Retailer Target continues to lose money in Canada although it's starting to see an uptick in sales, the parent company's quarterly earnings report shows.
Target Corp. saw its overall profit decline by 16 per cent to $418 million or 66 cents a share, from $498 million or 78 cents a share during the same time a year ago, according to the report released Wednesday. That despite a 2.1 per cent uptick in sales from $16.7 billion to $17 billion.
Most of the new sales came from store openings, as same-store sales declined by 0.3 per cent across the chain as a whole.
'We have not lived up to our potential or expectations over the last year and a half.'- John Mulligan, interim CEO
Its Canadian division, which began opening stores in March 2013, posted sales of $393 million. That's well up from the $86 million posted in its inaugural quarter, but the company only had 24 stores at that time. Now it has more than 100.
Target posted an even wider operating loss of $211 million for the quarter, up from $205 million a year ago.
All in all, the company has lost more than $1 billion since opening up shop in Canada.
Target sacked the man in charge of its Canadian operations on Tuesday and replaced him with a company insider with more than 20 years of retail experience.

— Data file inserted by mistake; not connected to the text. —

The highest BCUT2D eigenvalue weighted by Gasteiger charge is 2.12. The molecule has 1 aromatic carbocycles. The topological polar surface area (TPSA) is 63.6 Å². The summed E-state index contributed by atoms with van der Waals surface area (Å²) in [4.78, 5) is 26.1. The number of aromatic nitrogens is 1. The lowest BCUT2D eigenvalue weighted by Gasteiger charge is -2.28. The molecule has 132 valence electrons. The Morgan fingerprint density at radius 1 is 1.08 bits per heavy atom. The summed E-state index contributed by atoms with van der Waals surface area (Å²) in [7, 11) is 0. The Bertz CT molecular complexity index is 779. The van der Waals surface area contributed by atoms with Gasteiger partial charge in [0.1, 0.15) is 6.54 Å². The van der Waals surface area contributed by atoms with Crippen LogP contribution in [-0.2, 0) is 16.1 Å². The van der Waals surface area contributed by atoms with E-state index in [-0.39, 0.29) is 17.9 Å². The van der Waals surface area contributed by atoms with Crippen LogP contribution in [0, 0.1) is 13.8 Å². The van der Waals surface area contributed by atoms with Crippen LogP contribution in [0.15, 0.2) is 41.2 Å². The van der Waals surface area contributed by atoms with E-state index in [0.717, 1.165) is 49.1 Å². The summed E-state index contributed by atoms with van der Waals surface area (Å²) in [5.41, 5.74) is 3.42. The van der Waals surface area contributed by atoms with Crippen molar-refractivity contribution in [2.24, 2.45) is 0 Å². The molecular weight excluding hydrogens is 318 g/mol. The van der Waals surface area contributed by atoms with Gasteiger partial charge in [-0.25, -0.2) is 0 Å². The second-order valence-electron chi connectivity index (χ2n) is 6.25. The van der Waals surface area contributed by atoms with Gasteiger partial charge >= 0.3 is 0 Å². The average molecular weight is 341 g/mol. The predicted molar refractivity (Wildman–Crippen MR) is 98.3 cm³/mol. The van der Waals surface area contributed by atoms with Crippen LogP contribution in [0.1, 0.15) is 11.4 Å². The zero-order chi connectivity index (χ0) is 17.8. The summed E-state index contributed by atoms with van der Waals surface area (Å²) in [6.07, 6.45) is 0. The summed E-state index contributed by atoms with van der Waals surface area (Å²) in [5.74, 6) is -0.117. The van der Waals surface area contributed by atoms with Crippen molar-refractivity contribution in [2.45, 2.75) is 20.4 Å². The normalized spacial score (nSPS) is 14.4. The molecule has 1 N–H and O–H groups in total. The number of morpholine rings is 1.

"First quarter financial performance in both our U.S. and Canadian segments was in line with expectations, reflecting the benefit of continued recovery from the data breach and early signs of improvement in our Canada operations," interim CEO John Mulligan said.
"We have not lived up to our potential or expectations over the last year and a half," he told reporters on a conference call discussing the results, referring to the company's Canadian operations.
In addition to battling a perception of high prices compared to those in U.S. stores, Target has had numerous supply chain problems where store locations have had a hard time getting the latest merchandise onto store shelves quickly and in a reliable manner.
Canadian woes continue
"We recognize that we've disappointed Canadian guests," Mulligan said. "We think we're a great retailer. We have not lived up to our potential nor our expectations."
Mulligan said the company has no plans to add an online selling portion to its website, saying the chain is focusing on turning around the bricks-and-mortar business for now.
On top of Target's Canadian problems, the company faces uncertainty about costs related to the pre-Christmas data security breach in the U.S. that saw as many as 70 million customers get their information stolen. Target has yet to pay out any potential claims by the payment card networks for counterfeit fraud losses stemming from that. And the company said it was unable to estimate future expenses related to the data breach.
The company is also speeding up its $100-million plan to roll out chip-based credit card technology in all of its nearly 1,800 stores, it said in its earnings release Wednesday.